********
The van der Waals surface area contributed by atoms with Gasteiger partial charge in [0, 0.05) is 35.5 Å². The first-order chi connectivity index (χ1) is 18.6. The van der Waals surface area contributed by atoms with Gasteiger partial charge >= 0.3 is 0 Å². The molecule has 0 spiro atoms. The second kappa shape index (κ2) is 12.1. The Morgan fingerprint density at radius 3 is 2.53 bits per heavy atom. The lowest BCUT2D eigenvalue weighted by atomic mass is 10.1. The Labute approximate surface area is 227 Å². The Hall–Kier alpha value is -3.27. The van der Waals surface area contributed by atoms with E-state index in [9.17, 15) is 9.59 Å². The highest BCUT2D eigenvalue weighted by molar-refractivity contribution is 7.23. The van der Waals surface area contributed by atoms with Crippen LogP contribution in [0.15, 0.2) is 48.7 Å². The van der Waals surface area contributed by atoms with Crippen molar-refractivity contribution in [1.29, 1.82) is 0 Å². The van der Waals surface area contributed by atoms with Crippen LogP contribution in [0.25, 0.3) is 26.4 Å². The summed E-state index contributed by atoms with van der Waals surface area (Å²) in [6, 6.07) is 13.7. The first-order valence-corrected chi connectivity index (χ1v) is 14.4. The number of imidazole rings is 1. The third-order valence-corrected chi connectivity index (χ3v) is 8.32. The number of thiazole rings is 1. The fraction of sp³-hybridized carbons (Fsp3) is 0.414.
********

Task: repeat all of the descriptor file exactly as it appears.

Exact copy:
The van der Waals surface area contributed by atoms with Gasteiger partial charge in [0, 0.05) is 35.5 Å². The first-order chi connectivity index (χ1) is 18.6. The van der Waals surface area contributed by atoms with Gasteiger partial charge >= 0.3 is 0 Å². The molecule has 0 spiro atoms. The second kappa shape index (κ2) is 12.1. The Morgan fingerprint density at radius 3 is 2.53 bits per heavy atom. The lowest BCUT2D eigenvalue weighted by atomic mass is 10.1. The Labute approximate surface area is 227 Å². The Hall–Kier alpha value is -3.27. The van der Waals surface area contributed by atoms with E-state index in [9.17, 15) is 9.59 Å². The highest BCUT2D eigenvalue weighted by molar-refractivity contribution is 7.23. The van der Waals surface area contributed by atoms with Crippen LogP contribution in [0.15, 0.2) is 48.7 Å². The van der Waals surface area contributed by atoms with Crippen molar-refractivity contribution in [1.29, 1.82) is 0 Å². The van der Waals surface area contributed by atoms with Crippen LogP contribution in [0.25, 0.3) is 26.4 Å². The summed E-state index contributed by atoms with van der Waals surface area (Å²) in [6, 6.07) is 13.7. The first-order valence-corrected chi connectivity index (χ1v) is 14.4. The number of imidazole rings is 1. The third-order valence-corrected chi connectivity index (χ3v) is 8.32. The number of thiazole rings is 1. The fraction of sp³-hybridized carbons (Fsp3) is 0.414.